It's a world of perpetual gray, of chance meetings, faithlessness, revenge, informers and crooked cops. People talk but they don't communicate. Someone says something and there's a 10-second delay before there's any response, as if the person spoken...
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[Effi Briest] is beautiful. It renders [Theodor Fontane's] book as fully and texturally as could be possible in 140 minutes, and it's a work in and of itself, intrinsically cinematic. What's more, it shows that Fassbinder is probably going to keep astonishing us….
Effi Briest doesn't have the tragic dimensions of Madame Bovary or of Kate Chopin's The Awakening because Effi is much more a victim than a rebel, but her extramarital affair is fated from the start and so is her sorry finish….
The fadeouts all through the picture constitute a visual theme. Every fade is to white, not black—a "burn to white," as the trade more properly puts it. These fadeouts convey a feeling of the age's worship of purity…. (p. 20)
Throughout the film the register of emotion is cool. Feelings are perfectly credible, but always portrayed rather than meant to move us. Perhaps Fassbinder wanted to "contain" the story, to keep it from seeming too purply; and/or it may have been to convey, as with the dying duellist, a sense of acceptance, of actors-in-life playing the roles to which fate and society have assigned them. (pp. 20-1)
And Fassbinder's handling of the actors' movements, his compositions, support this tone. Although he never strains realism, we realize more and more clearly that the realism is being delicately abstracted….
So far there...
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As with most of Fassbinder's films, [in "Effi Briest" the concern] is in the sophistry of the powerful; it is kin to his "Chinese Roulette," a mysterious comedy of calculated mannerisms. (p. 278)
Fassbinder thinks a great deal about oppressed groups, including women. "Effi Briest" is his masterpiece…. [His Effi] is the victim of an education that makes girls beguiling and frivolous objects, and so leads inevitably to a whim on the part of society to inhibit them with taboos. Effi is not only intimidated by the ghost but also fearful of committing crimes against bourgeois society, and terrorized by the possibility of appearing to the respectable to be a tart…. Life is lived by a system of fear and loneliness. God is not supposed to be a comfort, or society to provide companions. Effi is a naturally congenial and lively being, but Bismarck's Prussia blanches her spirit. Fassbinder's film has to do with the monstrous dictates of others about her life. (pp. 279-80)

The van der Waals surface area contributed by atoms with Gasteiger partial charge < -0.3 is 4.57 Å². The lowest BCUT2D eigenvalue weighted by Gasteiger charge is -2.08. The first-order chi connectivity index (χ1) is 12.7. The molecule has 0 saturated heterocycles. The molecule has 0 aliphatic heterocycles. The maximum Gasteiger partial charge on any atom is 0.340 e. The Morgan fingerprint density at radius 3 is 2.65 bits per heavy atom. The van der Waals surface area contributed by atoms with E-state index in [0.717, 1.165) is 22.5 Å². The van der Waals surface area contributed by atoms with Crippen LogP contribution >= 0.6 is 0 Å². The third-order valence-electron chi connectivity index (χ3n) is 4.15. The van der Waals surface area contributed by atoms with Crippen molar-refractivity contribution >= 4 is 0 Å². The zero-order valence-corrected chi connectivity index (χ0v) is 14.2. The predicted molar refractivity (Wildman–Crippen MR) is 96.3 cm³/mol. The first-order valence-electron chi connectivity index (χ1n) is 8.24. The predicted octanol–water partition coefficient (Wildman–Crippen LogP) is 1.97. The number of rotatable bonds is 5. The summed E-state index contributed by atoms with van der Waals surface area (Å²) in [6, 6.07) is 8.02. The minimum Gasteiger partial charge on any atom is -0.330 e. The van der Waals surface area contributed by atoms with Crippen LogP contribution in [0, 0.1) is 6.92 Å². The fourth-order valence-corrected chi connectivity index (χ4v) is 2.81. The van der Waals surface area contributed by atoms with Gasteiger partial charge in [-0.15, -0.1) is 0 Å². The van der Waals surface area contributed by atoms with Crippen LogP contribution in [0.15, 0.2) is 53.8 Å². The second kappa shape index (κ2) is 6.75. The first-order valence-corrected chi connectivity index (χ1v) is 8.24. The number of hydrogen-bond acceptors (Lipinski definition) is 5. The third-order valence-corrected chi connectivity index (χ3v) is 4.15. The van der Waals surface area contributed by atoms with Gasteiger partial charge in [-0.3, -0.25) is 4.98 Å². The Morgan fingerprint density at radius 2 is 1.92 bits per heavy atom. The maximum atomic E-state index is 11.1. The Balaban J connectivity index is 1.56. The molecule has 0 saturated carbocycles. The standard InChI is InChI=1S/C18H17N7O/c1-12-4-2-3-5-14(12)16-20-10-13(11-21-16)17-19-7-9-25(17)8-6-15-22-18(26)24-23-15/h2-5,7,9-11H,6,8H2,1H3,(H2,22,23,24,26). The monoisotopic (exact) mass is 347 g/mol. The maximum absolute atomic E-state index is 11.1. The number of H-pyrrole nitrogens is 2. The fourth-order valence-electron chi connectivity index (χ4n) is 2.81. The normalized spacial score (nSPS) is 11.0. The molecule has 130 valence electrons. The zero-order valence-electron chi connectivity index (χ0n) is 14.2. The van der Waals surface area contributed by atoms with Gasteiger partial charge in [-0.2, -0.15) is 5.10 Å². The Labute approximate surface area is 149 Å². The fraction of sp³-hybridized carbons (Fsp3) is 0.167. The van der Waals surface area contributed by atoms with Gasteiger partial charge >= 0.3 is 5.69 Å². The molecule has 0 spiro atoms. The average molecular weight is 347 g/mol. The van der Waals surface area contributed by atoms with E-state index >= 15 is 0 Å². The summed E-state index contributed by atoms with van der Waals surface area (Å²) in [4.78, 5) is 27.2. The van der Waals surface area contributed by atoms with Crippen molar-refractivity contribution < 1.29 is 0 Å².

"Effi Briest" is a vivid story of the dousing of a tonic personality by manners, misleading expectations, misled hopes. It is a fiercely philosophical picture…. This magnificent, inquiring film, though it is an epic in its way, is no spectacle; it is, above all, a spyglass on our consciousnesses. Effi Briest knows very well that she was a child and then a mother without ever being a woman. The bourgeoisie is sleepwalking, says the film, but its victims...
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In the past Fassbinder's films have often been concerned with isolated people—with the outsider. In Fear of Fear, once again the central figure is set apart—she is a woman whose world is largely a world of family, a family that perceives her not only as an outsider, an intruder, but more importantly as someone "abnormal." For them, there is no question of what it is which constitutes the norm, for her sister-in-law explicitly and flatly states, "We are normal." They are the ones certainly who hold power; they are then the ones who determine the norm. Yet it is not even this outsider status within her husband's family which seems to mark the critical point in Margot's passage towards madness. There is a far more crucial sense of strangeness, of alienation, which she feels: her failure to identify with her own image. And it is this alienation from image—and hence from role—which provides the central structuring device of Fassbinder's film…. The apartment is filled with square and oval mirrors, waiting to catch her glance, waiting—if she were "normal"—to confirm her identity, to confirm her sense of self. But for Margot this face in the mirror remains "other," remains an image and nothing more…. For us, however, in the audience, the recognition of the image has quite different effects. Seeing the image as an image, we, in turn, see the figure reflected in the glass and on the screen itself as an image as well. It is never a...